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And last, but not least, we have the wonder and mystery that is Mike Lazarev – one of 1631 Recordings carefully selected musicians who, back in November, released Dislodged, an album filled with his characteristically mournful sound and heartbreaking melodies, with titles that perfectly epitomizes what the tracks stand for and the feelings they induce. The title track with its soft, safe sorrow lulls you unfalteringly into the world Lazarev has created, guiding you on your first, curious but cautious trip towards this darkness sweeping toward you. The second part of the track is like a story you heard when you were young, suddenly sounding so very different now that you’ve grown older – the contrasts between low and high notes add to the sense of ‘now versus then’; when you were once young, innocent and carefree in your naivety, could you have ever imagined yourself like this?

The album proceeds with Distant, with an ever so soft accompaniment paired wonderfully with a melody that comes off quite intense and dramatic in comparison, without any such effort. Absent follows, where the unexpected bouts of intriguing dissonance bring yet another shade of darkness to this descent into sorrow we’re inevitably onboard, but we are hastily turned the other way as the cinematically inclined Healing provokes such blissful nostalgia I feel dizzy for a moment. Later we’re introduced to Unhinged (again), seemingly the sister to Lazarev’s breathtaking track Unhinged (off the album from 2016 with the same name) – an expansion, if you will. There’s a delicate strength to the lovely, steadfast accompaniment and a melody like rainfall, suddenly backed by gentle strings, unfolding into yet another glorious, unforgettable piece.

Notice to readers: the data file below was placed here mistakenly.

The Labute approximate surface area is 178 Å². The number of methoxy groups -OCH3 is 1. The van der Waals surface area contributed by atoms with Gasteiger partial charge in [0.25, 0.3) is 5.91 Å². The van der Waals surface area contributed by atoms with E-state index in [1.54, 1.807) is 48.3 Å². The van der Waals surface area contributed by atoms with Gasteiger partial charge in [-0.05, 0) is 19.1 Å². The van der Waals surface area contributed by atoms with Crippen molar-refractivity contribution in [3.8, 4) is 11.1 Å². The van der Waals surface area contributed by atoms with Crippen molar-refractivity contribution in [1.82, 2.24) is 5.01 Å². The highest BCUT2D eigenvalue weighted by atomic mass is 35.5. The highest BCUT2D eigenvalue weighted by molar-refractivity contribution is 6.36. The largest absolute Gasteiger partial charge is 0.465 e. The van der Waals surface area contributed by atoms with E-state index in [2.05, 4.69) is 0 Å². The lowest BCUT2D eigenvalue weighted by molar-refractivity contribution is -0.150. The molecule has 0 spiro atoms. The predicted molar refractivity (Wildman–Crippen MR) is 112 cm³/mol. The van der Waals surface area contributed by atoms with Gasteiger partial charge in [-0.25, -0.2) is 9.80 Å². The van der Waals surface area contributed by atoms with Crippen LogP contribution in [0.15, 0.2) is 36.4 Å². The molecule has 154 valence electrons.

The album ends on two slightly lighter tracks – Serenity has such impeccable nuances and it flows with such grace, I find myself lost in its very own universe. Indeed, it appears to be the perfect example of Lazarev’s talent in creating something so unique and outstanding in such a minimalistic fashion. Then, at last, comes Sunday, the perfect embodiment of this day for mourning – the weight of the world on your shoulders for no reason at all – and it wraps up the incredible album, quite as if Lazarev spilled all that was left of his sorrow into this last track. And though we end on such a dark note, struck by what I can only hope is a person who has already worked through this unreachable sadness, it brings me joy knowing I can be reminded of this ache and not be ruled by it; I can have felt (and still feel) this pain, and not be defined by it – and that is truly one of music’s many, many wonders.

 

Recommendations #2 by Sergio Díaz De Rojas

By Amanda Nordqvist

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Ranging from both technical and intricate to highly emotional, our second recommendations article showcases three different artists who recently released works that we here at Piano & Coffee found to be especially noteworthy.